Hopson, using a football analogy, said state lawmakers had “punted the ball away” too many times when it came to addressing the issue of the state flag. He ended his comments by saying, “Let’s push this ball across the goal line and claim this victory for the state of Mississippi by creating a new flag and it starts right here, right now.”

Even though the House and Senate both passed resolutions Saturday to allow for Sunday’s votes, Hopson said there was still some doubt whether the votes were there to pass the final legislation.

“You never know. I certainly felt better after having the resolution passed (Saturday), but I did know there were a couple of members who said they would vote for the resolution but that they would not vote for the bill on final passage,” Hopson said. “But, I was cautiously optimistic that we had the votes to get the bill passed.”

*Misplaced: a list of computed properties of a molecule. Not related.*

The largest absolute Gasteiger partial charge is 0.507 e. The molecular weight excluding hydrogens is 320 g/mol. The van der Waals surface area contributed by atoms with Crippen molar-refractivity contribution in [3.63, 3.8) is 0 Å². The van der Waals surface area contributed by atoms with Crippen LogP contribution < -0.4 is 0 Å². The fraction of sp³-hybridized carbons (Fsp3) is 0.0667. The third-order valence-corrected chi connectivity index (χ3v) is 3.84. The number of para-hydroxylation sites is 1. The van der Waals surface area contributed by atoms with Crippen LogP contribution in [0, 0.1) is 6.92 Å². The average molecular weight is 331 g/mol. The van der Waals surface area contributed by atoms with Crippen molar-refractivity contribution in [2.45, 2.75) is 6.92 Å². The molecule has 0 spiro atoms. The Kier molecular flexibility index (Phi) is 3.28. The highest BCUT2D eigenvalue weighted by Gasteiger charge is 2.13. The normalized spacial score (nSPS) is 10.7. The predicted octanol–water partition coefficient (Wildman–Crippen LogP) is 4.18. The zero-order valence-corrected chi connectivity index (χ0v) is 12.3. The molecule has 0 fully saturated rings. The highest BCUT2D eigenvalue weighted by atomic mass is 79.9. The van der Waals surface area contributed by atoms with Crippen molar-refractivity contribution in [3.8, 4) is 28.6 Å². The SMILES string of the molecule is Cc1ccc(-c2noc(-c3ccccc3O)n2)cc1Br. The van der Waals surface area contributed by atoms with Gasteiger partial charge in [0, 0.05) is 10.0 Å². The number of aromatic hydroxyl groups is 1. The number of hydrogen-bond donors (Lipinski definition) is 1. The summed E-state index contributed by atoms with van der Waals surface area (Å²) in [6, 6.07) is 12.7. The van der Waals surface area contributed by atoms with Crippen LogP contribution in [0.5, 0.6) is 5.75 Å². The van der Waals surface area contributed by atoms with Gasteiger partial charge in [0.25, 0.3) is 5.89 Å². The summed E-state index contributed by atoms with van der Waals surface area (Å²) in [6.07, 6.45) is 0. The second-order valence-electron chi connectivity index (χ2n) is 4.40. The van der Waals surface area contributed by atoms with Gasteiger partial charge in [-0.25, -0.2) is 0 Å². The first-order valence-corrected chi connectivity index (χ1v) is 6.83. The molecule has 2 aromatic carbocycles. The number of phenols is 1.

Denton said Hopson should be applauded for his efforts in getting the measure passed in the Senate.

“Our senator did a great job,” said Denton, who was in the Senate when the legislation passed Sunday. “Briggs did an outstanding job. He was precise; he said it’s time. He got it done, now we can move forward.”

A new state flag for Mississippi has been one of the issues Denton has promoted since he was elected to the House in 2013.

“I have presented a flag bill for seven years, but it always died in committee,” Denton said. “But that doesn’t matter now; we’re on our way.”

It didn’t take long for community leaders in Vicksburg to celebrate Sunday’s votes.